National Vegetation Classification – Ten years' experience using the woodland section 2003
The woodland section of the National Vegetation Classification (NVC) has been widely used since its publication in 1991 for the description of semi-natural woodland, in developing prescriptions for the composition of new woodland, and to provide links between UK woods and those in the rest of Europe.
Criticisms of the classification have been that it ignores many important variations in the tree and shrub layers and in the woodland structure. These variations can be accommodated as cross-cutting divisions within the NVC framework. While the NVC woodland communities, for the most part, reflect environmental variations, there is increasing evidence that some differences are caused by changes in the level of grazing. The stability of the classes may need to be reviewed in the light of climate change if there are major shifts in species distributions and, hence, in the composition of woodland communities.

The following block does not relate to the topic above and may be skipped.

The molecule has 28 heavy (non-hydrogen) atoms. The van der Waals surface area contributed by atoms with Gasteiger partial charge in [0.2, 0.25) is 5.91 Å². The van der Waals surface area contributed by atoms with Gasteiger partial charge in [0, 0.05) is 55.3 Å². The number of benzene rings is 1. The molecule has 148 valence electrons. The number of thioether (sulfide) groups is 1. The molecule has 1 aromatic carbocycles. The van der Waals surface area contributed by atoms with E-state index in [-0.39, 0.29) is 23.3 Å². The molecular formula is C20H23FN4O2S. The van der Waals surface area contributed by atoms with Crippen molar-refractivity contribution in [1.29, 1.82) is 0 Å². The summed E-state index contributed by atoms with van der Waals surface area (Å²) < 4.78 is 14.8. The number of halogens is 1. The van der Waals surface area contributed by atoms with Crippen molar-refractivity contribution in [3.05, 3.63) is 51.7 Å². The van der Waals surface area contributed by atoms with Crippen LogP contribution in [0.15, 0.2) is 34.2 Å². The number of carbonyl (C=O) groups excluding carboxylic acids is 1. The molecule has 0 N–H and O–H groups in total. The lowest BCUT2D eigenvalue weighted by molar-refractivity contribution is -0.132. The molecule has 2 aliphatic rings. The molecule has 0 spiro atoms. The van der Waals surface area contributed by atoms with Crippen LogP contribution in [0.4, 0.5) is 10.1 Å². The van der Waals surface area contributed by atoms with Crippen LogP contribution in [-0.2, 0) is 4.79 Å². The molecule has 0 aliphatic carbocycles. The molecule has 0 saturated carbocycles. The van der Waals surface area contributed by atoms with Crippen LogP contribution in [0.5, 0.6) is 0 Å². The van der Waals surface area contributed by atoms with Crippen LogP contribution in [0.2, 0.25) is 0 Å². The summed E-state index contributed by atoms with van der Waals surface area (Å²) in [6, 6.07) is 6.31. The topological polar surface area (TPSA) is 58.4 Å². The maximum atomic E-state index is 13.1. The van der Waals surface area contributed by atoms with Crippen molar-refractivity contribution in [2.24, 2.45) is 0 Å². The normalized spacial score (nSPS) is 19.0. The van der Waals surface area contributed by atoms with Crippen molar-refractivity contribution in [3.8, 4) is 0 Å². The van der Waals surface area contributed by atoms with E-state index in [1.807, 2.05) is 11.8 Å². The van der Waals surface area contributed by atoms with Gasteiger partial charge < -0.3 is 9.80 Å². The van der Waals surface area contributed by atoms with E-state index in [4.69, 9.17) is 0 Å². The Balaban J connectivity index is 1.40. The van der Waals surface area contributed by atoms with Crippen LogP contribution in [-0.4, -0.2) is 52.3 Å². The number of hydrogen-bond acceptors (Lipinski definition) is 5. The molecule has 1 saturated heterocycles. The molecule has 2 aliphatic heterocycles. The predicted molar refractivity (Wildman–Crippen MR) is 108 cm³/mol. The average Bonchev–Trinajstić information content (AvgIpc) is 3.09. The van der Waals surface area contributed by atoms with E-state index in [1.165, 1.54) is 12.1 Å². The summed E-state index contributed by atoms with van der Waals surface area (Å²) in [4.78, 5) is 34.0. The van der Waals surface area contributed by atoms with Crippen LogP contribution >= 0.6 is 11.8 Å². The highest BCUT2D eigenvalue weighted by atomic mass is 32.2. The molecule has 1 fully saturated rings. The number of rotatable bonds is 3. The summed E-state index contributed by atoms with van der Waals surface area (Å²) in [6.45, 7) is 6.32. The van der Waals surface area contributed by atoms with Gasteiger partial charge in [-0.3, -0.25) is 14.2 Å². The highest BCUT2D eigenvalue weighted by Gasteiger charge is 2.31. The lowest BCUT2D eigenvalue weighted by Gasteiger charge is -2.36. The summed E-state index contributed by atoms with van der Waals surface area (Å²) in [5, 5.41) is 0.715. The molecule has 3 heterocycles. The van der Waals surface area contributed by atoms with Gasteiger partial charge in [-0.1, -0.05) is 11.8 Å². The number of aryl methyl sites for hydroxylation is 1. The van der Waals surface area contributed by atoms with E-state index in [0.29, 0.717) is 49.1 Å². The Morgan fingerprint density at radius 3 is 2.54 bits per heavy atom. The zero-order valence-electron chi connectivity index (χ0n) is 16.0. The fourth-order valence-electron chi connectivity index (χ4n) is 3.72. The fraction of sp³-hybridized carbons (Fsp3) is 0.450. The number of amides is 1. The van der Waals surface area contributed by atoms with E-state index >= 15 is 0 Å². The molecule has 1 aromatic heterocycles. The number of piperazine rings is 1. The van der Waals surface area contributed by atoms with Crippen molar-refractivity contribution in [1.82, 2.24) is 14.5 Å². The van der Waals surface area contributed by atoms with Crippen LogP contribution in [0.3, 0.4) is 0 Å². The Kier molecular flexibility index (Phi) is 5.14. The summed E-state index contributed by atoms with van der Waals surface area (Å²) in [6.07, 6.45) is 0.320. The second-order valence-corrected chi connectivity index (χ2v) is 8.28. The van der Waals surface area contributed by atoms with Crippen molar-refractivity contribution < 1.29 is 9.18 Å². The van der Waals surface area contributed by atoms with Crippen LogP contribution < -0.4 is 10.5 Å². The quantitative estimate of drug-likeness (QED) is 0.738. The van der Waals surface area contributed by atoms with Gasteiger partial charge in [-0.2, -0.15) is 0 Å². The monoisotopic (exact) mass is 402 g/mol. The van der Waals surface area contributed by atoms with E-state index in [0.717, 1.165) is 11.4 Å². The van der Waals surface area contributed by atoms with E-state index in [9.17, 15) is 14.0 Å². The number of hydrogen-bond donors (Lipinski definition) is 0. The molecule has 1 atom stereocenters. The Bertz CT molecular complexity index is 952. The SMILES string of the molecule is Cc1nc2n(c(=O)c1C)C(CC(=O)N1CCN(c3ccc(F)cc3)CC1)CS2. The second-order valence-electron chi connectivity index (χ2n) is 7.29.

Resource type Publication
Topic category Environment
Reference date 2003·06·01
Goldberg, E. (Editor). 2003. National Vegetation Classification – Ten years' experience using the woodland section, JNCC Report No. 335, JNCC, Peterborough, ISSN 0963-8091.
This report is based on a seminar held in April 2001, hosted by JNCC and the Forest Ecology Group of the British Ecological Society.
Communications, JNCC publisher
Limitations on public access No limitations
Use constraints Available under the Open Government Licence 3.0
Metadata date 2019·10·25
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